ROOT CANAL TREATMENT
If the pulp becomes infected or contaminated by decay, the tooth becomes painful and root canal treatment is usually indicated.
Depending on how the tooth will respond to the treatment, it usually takes between 3-5 visits with the final restoration.
*depending on tooth and number of visits
The dental pulp is the soft tissue inside the canal or channel that runs through the root of your tooth. The dental pulp consists mainly of blood vessels, tissue fibers and some nerve fibers. The main function of the dental pulp is to regulate the growth and development of the tooth during childhood. Once the tooth is fully formed, nutrition for the tooth comes from the tissues surrounding the root. Which means a tooth can function without its pulp (nerve) and, in the majority of cases, can be kept permanently. After root canal treatment the tooth is pulpless, but it is not a dead tooth.
The most common cause of pulp damage is deep tooth decay, which allows bacteria to reach the pulp. The pulp may then become inflamed or infected. Products of infection may then spread through the opening at the tip of the root into the surrounding bone – an abscess could result and this may cause pain and swelling. Other causes of pulp damage include: traumatic blows to teeth, leakage around old or loose fillings, excessive wear of teeth, and cracked teeth. These processes can also lead to the infection of the pulp.
By removing the infected pulp, cleaning and shaping the root canals, the dentist relieves inflammation and any discomfort. The root canals can then be filled and sealed. Afterwards, you return back to your dentist, who places a crown or other restoration over the remaining tooth to protect it. Once restored, the tooth continues to function like any other tooth.
Root canal treatment is most often provided in a dental office setting. Before the procedure begins, local anesthesia (usually a numbing shot) is given so you won’t feel any pain. If you are especially nervous, your dentist may recommend an oral sedative or anti-anxiety medication. Be sure to mention your concerns in advance so you can discuss your options.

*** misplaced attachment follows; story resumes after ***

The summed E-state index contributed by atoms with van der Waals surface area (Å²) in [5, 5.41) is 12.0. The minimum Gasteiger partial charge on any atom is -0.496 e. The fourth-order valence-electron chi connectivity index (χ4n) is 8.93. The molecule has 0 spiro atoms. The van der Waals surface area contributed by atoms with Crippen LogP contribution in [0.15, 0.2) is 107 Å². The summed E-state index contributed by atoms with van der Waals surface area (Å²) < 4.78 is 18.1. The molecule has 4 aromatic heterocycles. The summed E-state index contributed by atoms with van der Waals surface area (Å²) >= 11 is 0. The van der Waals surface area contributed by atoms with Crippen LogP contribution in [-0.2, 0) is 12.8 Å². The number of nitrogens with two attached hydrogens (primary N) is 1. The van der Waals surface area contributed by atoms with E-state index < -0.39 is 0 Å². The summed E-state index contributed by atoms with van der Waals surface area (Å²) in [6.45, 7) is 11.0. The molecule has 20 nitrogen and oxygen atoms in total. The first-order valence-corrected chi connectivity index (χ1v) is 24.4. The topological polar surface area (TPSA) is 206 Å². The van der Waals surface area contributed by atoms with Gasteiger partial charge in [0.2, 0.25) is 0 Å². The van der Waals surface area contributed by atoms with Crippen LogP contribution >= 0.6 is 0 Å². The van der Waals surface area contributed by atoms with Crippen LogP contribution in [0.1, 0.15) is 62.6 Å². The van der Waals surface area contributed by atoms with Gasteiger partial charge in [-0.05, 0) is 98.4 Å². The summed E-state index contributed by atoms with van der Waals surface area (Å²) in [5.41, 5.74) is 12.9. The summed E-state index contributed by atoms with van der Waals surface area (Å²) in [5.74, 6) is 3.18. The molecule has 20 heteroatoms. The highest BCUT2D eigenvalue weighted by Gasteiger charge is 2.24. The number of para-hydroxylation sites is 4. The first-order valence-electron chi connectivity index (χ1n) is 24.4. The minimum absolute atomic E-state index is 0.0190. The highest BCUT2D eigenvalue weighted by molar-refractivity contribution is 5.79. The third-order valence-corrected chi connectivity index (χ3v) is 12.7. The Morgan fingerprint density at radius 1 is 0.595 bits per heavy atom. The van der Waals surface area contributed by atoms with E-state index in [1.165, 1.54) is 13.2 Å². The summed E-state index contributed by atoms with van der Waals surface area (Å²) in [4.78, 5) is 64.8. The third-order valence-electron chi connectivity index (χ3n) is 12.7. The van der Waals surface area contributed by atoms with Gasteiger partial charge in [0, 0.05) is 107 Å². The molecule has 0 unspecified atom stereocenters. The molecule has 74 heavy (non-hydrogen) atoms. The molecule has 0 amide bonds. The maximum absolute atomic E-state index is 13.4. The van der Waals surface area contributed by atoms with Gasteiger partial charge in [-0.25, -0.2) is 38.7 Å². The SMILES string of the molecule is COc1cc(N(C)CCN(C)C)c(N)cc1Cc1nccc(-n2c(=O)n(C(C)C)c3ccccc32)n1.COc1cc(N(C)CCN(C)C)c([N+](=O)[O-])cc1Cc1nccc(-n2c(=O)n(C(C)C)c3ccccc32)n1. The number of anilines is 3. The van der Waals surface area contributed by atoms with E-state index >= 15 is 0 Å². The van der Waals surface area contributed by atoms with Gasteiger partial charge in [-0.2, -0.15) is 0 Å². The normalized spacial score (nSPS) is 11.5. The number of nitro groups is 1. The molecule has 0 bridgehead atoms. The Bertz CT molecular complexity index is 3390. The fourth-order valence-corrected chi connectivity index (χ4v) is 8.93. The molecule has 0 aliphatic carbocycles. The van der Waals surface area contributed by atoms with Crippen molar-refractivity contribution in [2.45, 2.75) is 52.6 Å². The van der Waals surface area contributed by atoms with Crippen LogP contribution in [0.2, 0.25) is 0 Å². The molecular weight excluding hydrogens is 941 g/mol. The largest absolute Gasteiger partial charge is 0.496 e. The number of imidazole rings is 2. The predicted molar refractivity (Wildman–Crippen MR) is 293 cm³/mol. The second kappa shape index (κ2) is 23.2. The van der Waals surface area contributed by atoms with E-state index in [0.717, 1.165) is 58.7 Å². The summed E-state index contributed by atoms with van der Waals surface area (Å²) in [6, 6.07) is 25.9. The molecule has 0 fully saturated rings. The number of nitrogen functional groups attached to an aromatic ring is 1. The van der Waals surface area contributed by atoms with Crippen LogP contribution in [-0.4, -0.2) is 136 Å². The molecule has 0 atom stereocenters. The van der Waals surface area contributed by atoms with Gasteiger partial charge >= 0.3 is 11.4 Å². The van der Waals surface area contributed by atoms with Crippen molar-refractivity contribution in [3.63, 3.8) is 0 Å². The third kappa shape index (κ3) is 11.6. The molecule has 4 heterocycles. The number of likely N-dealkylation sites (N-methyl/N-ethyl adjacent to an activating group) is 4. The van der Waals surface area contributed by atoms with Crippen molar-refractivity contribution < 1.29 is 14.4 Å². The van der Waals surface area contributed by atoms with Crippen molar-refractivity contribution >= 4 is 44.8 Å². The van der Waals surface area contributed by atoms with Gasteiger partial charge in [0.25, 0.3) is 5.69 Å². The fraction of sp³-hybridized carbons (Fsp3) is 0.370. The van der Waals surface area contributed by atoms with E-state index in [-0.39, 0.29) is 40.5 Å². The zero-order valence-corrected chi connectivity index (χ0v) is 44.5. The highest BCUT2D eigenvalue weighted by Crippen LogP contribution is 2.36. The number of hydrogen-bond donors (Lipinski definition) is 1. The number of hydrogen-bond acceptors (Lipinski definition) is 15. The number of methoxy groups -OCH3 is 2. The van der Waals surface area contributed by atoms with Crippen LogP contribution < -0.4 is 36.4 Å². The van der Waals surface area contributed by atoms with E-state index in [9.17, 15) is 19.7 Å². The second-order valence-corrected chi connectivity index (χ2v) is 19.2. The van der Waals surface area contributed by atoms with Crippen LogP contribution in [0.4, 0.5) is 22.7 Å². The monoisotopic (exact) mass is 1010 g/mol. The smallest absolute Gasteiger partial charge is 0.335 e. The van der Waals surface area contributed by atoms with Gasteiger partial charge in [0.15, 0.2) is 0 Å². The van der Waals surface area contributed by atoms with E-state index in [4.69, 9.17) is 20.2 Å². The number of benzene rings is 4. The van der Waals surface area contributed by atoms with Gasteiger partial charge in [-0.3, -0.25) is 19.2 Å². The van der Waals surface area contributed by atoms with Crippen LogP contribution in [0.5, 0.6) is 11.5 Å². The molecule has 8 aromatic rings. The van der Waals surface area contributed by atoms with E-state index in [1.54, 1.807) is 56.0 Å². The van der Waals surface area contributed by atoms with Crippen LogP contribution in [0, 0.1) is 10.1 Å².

Next, the tooth under treatment will be isolated from the rest of the mouth by a thin sheet of rubber or vinyl called a “dental dam” to protect against bacterial contamination. Then, the endodontist will use a miniature drill to create access to the pulp chamber and root canal(s) either from the chewing surface of an affected back tooth, or from the backside of a front tooth.
Using specially designed instruments, the dentist will next remove all the diseased pulp tissue from the entire length of the root canal(s) and pulp chamber, and disinfect them with antiseptic and antibacterial solutions. Then, the dentist will shape the pulp chamber and canal(s) with tiny flexible instruments to optimize them for receiving filling and sealing materials. The cleaned space is typically filled with gutta-percha, a rubber-like natural material. The final step is the insertion of temporary or permanent filling material to seal the access hole that was made to treat the canal(s). After the procedure is finished, you will return home.
A cross section of a healthy tooth
A cross section showing infection from tooth decay
Completed root canal treatment and restoration
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